Zion National Park Marks Two Years Of Angels Landing Lotteries


The permit program for hiking to Angels Landing has been successful/NPS file

Zion National Park is marking two years of success reducing crowding and congestion on the half-mile of trail that leads from Scout Lookout to Angels Landing.

“Angels Landing is one of Zion National Park’s most popular destinations,” said Zion Superintendent Jeff Bradybaugh. “The Angels Landing Pilot Permit Program helps us maximize the number of people who make the hike and minimize crowding and congestion on the route. We know this from what visitors are telling us, and from what rangers have observed since 2022.”

Fast Facts About The Angels Landing Pilot Permit Program

  • The Angels Landing Pilot Permit Program has continued to accommodate more than 80 percent of the previous use NPS recorded in studies conducted in 2019 and 2021.  
  • Zion rangers observed that the Angels Landing Pilot Permit Program spread hikers’ start times throughout the day.  
  • Zion has issued nearly 400,000 permits to hikers since the program began in 2022 (about 200,000 per year). Daily allocations of permits range from a few hundred to 800 or more per day.  
  • Some permits, about half, are issued months ahead in a Seasonal Lottery while others are issued in the Day-before Lottery to accommodate visitors’ trip planning time frames.
  • Depending on the day of the week and time of year, between 10 percent and 100 percent of lottery applicants receive permits. Holidays and weekends are busier than most weekdays.
  • Rangers observed less crowding and congestion on the trail than in past years. Hikers often report that they have better experiences on the trail now with the permit system in place.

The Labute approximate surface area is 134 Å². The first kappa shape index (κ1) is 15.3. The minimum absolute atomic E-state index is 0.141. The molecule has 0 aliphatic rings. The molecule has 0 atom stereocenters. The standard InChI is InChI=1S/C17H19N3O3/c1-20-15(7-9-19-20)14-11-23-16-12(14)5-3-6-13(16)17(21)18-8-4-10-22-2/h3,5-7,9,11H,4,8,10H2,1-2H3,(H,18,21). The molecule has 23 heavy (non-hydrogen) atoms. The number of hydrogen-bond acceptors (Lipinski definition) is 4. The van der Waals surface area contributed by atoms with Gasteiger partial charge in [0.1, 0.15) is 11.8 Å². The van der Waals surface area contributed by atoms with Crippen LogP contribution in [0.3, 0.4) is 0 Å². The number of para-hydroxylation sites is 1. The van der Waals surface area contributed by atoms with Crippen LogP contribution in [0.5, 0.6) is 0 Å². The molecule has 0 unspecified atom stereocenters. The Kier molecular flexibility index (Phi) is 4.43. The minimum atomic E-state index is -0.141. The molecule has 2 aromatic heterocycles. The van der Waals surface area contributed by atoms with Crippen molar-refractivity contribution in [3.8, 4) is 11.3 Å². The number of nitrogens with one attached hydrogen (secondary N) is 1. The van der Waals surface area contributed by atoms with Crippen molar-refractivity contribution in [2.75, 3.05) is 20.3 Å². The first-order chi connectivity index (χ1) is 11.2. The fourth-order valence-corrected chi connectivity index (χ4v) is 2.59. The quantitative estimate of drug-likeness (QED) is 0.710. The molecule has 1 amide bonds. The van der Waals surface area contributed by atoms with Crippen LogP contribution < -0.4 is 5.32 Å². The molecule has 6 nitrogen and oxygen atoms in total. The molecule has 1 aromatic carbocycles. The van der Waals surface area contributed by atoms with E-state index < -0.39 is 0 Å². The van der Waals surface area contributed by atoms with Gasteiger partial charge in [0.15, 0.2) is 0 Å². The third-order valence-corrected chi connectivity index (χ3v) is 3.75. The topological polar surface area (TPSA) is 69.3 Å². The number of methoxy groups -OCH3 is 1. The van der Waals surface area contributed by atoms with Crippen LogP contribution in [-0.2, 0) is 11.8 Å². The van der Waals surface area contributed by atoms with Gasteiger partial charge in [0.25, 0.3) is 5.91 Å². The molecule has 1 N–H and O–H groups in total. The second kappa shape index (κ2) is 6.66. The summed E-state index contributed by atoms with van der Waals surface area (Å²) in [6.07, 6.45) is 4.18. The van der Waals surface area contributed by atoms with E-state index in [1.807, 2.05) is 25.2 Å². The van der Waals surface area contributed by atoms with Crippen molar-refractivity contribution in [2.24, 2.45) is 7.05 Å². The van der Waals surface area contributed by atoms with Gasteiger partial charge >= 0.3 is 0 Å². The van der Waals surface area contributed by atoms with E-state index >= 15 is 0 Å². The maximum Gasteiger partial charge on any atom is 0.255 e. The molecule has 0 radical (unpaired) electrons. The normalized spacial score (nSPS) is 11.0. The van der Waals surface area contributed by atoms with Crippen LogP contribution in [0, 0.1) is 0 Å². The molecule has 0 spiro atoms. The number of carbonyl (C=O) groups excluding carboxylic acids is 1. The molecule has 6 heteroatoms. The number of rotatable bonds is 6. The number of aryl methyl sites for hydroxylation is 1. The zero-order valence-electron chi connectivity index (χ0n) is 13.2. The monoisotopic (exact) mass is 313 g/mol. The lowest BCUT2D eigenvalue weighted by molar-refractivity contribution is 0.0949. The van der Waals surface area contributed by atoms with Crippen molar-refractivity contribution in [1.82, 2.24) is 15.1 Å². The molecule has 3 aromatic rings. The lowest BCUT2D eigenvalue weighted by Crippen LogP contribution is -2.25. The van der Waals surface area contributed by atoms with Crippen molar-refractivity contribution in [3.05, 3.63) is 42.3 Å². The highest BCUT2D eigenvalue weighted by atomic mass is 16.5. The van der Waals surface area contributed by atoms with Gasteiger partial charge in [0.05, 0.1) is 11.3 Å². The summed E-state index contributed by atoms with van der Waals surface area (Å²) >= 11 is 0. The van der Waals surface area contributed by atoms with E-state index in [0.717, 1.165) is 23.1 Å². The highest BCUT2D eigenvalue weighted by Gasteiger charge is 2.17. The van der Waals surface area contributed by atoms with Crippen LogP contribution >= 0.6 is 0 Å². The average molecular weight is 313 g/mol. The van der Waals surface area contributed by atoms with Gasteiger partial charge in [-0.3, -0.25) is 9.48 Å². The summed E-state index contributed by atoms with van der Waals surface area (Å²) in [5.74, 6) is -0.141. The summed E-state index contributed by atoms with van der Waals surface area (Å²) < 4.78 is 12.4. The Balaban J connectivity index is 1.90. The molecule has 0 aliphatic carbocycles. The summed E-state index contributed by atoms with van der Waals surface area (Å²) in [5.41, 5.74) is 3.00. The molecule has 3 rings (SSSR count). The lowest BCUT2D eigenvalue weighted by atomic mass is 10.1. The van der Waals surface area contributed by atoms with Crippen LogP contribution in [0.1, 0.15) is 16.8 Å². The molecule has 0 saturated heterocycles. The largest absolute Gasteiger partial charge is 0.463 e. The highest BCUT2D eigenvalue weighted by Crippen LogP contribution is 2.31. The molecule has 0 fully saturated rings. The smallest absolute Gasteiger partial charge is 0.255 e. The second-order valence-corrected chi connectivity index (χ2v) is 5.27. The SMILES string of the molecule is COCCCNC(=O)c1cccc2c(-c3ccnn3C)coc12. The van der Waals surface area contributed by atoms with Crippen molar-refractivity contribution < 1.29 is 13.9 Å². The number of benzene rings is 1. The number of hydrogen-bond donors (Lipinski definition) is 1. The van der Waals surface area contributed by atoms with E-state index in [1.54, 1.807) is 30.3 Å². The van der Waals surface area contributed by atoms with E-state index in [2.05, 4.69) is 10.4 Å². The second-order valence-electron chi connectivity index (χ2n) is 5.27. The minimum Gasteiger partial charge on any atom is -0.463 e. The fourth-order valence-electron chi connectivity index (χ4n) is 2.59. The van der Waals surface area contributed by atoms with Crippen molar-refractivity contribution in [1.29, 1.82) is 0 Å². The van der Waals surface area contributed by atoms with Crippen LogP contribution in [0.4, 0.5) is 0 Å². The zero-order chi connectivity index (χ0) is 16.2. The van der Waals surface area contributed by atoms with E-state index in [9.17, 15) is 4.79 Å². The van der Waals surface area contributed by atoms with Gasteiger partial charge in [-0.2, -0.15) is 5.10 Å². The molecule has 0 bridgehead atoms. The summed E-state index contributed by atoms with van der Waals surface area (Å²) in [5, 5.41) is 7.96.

Tips For Permit Applicants

With two years of data, there a few things applicants should keep in mind when they’re preparing permit applications:  

  • Over the last two years, the overall odds in both the Seasonal Lottery and the Day-before Lottery average about 50 percent. However, the range of those odds vary from 8 percent in the Day-before Lottery on Memorial Day Weekend Sunday to 100 percent on random mid-week days throughout the year.
  • Zion continues to experience high visitation, and that also leads to a high number of applications for the Angels Landing Lottery. If planning a trip on a holiday or weekend, odds of receiving a permit will be significantly lower.
  • You are more likely to receive a permit if you apply to hike mid-week. Weekends consistently see higher visitation numbers.
  • Only select the time slot(s) you are able and willing to hike. Visitors hiking at different times of day helps assist with reducing crowding on the hike.
  • Compliance with the permit program is extremely high, and rangers have issued citations to visitors who attempt the hike without a permit.

Apply For A Permit On Recreation.gov

Take advantage of park lotteries to get a permit for your hike. The park staff issues permits through a Seasonal Lottery (up to three months ahead of hikes) and using a Day-before Lottery (apply by 3 p.m. on the day before you want to visit Angels Landing).

If you plan to visit between June 1 and August 31, you can apply in the park’s Seasonal Lottery for a permit to hike to Angels Landing until 11:59 MT on April 20.  

You can learn more at: Angels Landing Permits & Hiking – Zion National Park (U.S. National Park Service) (nps.gov)

The National Park Service implemented the Angels Landing Pilot Permit Program in April 2022. Angels Landing is one of the most popular destinations in Zion National Park. Parts of the half mile section of the trail from Scout Lookout to Angels Landing are less than three feet wide.

Visitation at Zion has risen significantly in the last decade. In 2011, Zion recorded 2.8 million visits. In 2021, Zion recorded a record 5 million visits . Visitation continues to exceed pre-pandemic levels. Throughout the pilot, Zion staff have been collecting important information and monitoring trail conditions. This information will be analyzed as part of ongoing visitor use planning.  Learn more about the National Park Service’s work to accomplish the park’s mission of conserving the landscapes, plants, animals, and human history and working to accommodate visitors on our website.


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